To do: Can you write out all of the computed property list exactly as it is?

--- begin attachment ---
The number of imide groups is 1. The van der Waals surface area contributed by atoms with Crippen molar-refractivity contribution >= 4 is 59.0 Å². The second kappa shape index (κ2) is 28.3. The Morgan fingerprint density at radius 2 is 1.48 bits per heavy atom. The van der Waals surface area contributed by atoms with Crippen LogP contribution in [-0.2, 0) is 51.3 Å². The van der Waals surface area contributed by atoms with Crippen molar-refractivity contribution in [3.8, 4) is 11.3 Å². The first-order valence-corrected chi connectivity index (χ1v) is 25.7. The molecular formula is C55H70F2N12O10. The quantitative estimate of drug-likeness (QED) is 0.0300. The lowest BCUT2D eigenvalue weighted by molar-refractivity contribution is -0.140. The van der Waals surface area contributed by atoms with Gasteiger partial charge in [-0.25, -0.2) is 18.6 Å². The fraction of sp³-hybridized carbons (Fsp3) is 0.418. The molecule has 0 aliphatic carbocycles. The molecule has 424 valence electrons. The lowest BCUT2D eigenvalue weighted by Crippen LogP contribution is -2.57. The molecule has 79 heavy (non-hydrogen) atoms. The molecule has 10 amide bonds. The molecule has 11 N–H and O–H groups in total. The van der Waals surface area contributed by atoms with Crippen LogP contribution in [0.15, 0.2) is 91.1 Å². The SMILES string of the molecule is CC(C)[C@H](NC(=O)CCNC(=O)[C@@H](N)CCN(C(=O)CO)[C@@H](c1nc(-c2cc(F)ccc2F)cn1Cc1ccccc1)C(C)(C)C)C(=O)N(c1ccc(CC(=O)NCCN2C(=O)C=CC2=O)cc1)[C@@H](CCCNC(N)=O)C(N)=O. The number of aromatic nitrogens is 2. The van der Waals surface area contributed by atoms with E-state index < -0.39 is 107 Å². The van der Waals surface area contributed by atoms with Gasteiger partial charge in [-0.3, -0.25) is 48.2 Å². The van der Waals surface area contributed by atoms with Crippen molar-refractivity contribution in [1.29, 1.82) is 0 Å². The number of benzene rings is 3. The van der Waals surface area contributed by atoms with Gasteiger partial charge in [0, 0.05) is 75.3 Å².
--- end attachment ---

The number of imide groups is 1. The van der Waals surface area contributed by atoms with Crippen molar-refractivity contribution >= 4 is 59.0 Å². The second kappa shape index (κ2) is 28.3. The Morgan fingerprint density at radius 2 is 1.48 bits per heavy atom. The van der Waals surface area contributed by atoms with Crippen LogP contribution in [-0.2, 0) is 51.3 Å². The van der Waals surface area contributed by atoms with Crippen molar-refractivity contribution in [3.8, 4) is 11.3 Å². The first-order valence-corrected chi connectivity index (χ1v) is 25.7. The molecular formula is C55H70F2N12O10. The quantitative estimate of drug-likeness (QED) is 0.0300. The lowest BCUT2D eigenvalue weighted by molar-refractivity contribution is -0.140. The van der Waals surface area contributed by atoms with Gasteiger partial charge in [-0.25, -0.2) is 18.6 Å². The fraction of sp³-hybridized carbons (Fsp3) is 0.418. The molecule has 0 aliphatic carbocycles. The molecule has 424 valence electrons. The lowest BCUT2D eigenvalue weighted by Crippen LogP contribution is -2.57. The molecule has 79 heavy (non-hydrogen) atoms. The molecule has 10 amide bonds. The molecule has 11 N–H and O–H groups in total. The van der Waals surface area contributed by atoms with Crippen LogP contribution in [0.15, 0.2) is 91.1 Å². The SMILES string of the molecule is CC(C)[C@H](NC(=O)CCNC(=O)[C@@H](N)CCN(C(=O)CO)[C@@H](c1nc(-c2cc(F)ccc2F)cn1Cc1ccccc1)C(C)(C)C)C(=O)N(c1ccc(CC(=O)NCCN2C(=O)C=CC2=O)cc1)[C@@H](CCCNC(N)=O)C(N)=O. The number of aromatic nitrogens is 2. The van der Waals surface area contributed by atoms with E-state index < -0.39 is 107 Å². The van der Waals surface area contributed by atoms with Gasteiger partial charge in [-0.3, -0.25) is 48.2 Å². The van der Waals surface area contributed by atoms with Crippen molar-refractivity contribution in [1.29, 1.82) is 0 Å². The number of benzene rings is 3. The van der Waals surface area contributed by atoms with Gasteiger partial charge in [0, 0.05) is 75.3 Å².